Range Description. Dryomys nitedula is found from Switzerland in the west through eastern and southern Europe, Asia Minor and the Caucasus to central. Mammal Species of the World – A Taxonomic and Geographic Reference. Third edition. ISBN IUCN: Dryomys nitedula (Pallas, ) (Least. Species: Dryomys nitedula; Common name: Forest dormouse; Synonyms: Eliomys angelus, Myoxus dryas, Myoxus intermedius, Dyromys milleri, Myoxus pictus.

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Forest dormice Dryomys nitedula occur in the Palearctic region. They are present throughout Europe and range as far south as northern Africa and as far east as Japan. Forest dormice are found in dense forests, usually deciduous and mixed forests, as well as thickets at elevations of up to m. Forest dormice utilize cultivated areas such as gardens and also rocky meadows.

Forest dormouse (Dryomys nitedula) longevity, ageing, and life history

They choose dense shrubbery or lower branches of trees in which to make a drymoys. Haberl, ; Kashtalian, Head and body length of forest dormice ranges from 80 to mm.

Tail length ranges from 60 to mm. Body weights range from 18 to 34 g. Dryomys is considered to be very similar to Eliomysbut is smaller. The braincase of forest dormice is more rounded and the auditory bullae are smaller when compared with Eliomys. Forest dormice are squirrel-like in appearance, with a grayish brown to yellowish-brown dorsum and buff drykmys underside.

They have a flat and jitedula tail that is more uniform in color than Eliomys. Not much information is available on the mating system of this species. The breeding season for forest dormice varies throughout the species’ range. In Israel, the breeding season extends from March to December.

On average, each female nitedu,a birth 2 to 3 times a year. In Europe, the breeding season lasts from May nitedulaa August, and usually just one litter occurs each year. The gestation period is between 21 and 30 days.

Usually 2 to 5 individuals are born per litter, although occassionally up to 7 may be possible. Each offspring weighs approximately 2 g at birth. Eyes do not open until around day 16 of life, and independence from the mother is not achieved until the niteduka are 4 to 5 weeks of age. In Europe the young will wait until after their first winter to mate.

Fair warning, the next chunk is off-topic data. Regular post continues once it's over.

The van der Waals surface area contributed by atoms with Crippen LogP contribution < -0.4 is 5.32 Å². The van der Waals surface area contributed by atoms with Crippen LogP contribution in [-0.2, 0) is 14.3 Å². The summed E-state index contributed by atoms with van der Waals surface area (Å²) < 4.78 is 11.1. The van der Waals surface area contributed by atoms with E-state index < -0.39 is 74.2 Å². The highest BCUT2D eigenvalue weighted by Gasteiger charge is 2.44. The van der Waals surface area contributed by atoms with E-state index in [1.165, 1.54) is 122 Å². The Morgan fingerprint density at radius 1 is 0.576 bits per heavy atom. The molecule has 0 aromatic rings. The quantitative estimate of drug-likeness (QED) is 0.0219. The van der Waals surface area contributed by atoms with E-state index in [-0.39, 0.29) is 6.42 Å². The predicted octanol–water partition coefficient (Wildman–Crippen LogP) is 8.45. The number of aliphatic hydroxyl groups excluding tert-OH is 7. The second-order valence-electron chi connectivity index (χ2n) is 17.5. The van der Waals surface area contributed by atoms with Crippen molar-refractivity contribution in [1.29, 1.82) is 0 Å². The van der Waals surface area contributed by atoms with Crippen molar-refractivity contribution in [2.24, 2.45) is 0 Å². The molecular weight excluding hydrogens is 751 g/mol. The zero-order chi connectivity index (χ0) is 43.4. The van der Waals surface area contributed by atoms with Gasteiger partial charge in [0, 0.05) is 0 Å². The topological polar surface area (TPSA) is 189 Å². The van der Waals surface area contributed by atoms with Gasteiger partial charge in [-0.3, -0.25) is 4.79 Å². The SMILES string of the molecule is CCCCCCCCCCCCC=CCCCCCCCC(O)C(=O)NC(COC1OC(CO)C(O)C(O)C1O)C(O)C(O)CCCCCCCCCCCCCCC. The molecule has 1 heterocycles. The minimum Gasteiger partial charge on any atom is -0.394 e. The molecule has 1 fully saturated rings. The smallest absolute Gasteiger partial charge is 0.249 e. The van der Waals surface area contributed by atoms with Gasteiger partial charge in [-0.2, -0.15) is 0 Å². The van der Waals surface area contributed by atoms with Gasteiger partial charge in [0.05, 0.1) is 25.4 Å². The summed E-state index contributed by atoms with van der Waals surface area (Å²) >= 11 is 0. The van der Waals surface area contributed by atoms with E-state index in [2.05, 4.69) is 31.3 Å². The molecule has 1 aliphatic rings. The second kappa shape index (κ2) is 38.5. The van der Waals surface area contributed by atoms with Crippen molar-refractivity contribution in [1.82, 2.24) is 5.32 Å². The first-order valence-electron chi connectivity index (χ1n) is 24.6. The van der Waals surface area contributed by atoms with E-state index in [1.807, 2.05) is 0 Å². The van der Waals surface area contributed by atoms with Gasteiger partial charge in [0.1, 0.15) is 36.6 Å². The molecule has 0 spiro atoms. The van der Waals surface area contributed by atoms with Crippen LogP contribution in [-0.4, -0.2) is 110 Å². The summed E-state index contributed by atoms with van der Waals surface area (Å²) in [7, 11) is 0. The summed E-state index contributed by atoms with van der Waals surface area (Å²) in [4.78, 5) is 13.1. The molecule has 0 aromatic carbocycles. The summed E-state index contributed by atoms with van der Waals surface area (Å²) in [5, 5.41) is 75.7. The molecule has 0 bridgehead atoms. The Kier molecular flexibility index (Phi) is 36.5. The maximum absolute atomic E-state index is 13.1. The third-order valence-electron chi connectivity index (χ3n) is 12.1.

Haberl, ; Nowak, There is little information available on the parental care of this speices. Neonates are dryomya, and do not open their eyes until they are about 16 days old. Young are dependent upon their mother until they are 4 to 5 weeks of age. Until they are independent, it is likely that the mother provides them with food milkgrooming, and protection. Male parental care has not been reported, but cannot be ruled out, either.

Dryomys nitedula can nifedula expected to live up to 5. Forest dormice are highly arboreal. They have the ability to climb with great agility, and can also leap from branch to branch up to 2 m. This species constructs in trees. These nests tend to be clustered in groups. Forest dormice typically assemble temporary nests, which are often poorly constructed and flimsy. Much more energy is put into the construction of natal nests, which are very solid.


Forest dormouse

These usually exist 1 to 7 m above ground level and have diameters of to mm. These nests are spherical in shape with one entrance usually facing the tree trunk. The nests are constructed from leaves and twigs and lined with bark or moss fragments. Dryomys nitedula is nocturnal and exhibits hibernation as well as daily torper. In Israel, these animals remain active year round even at higher elevations. They do undergo torpor during the winter for a certain period of time each day.

In northern parts of their distribution, such as in Europe, forest dormice hibernate from October through April. While hibernating, a dormouse will sit on its hind legs, curl up into a ball, wrap its tail around its body, and press its hands to its cheeks.

They have been observed to occasionally emerge to eat from stores of food. In Russia they are thought to be active throughout the entire winter. Forest dormice are very territorial, with territory sizes range from 65 to m in diameter. Individuals claim relatively large plots of land and live at very low densities, usually only 2 to 3 adults per acre. Mack, ; Nowakowski, These animals typically maintain territories with a diameter of 65 to m. Dryomys has been observed to emit a variety of vocalizations.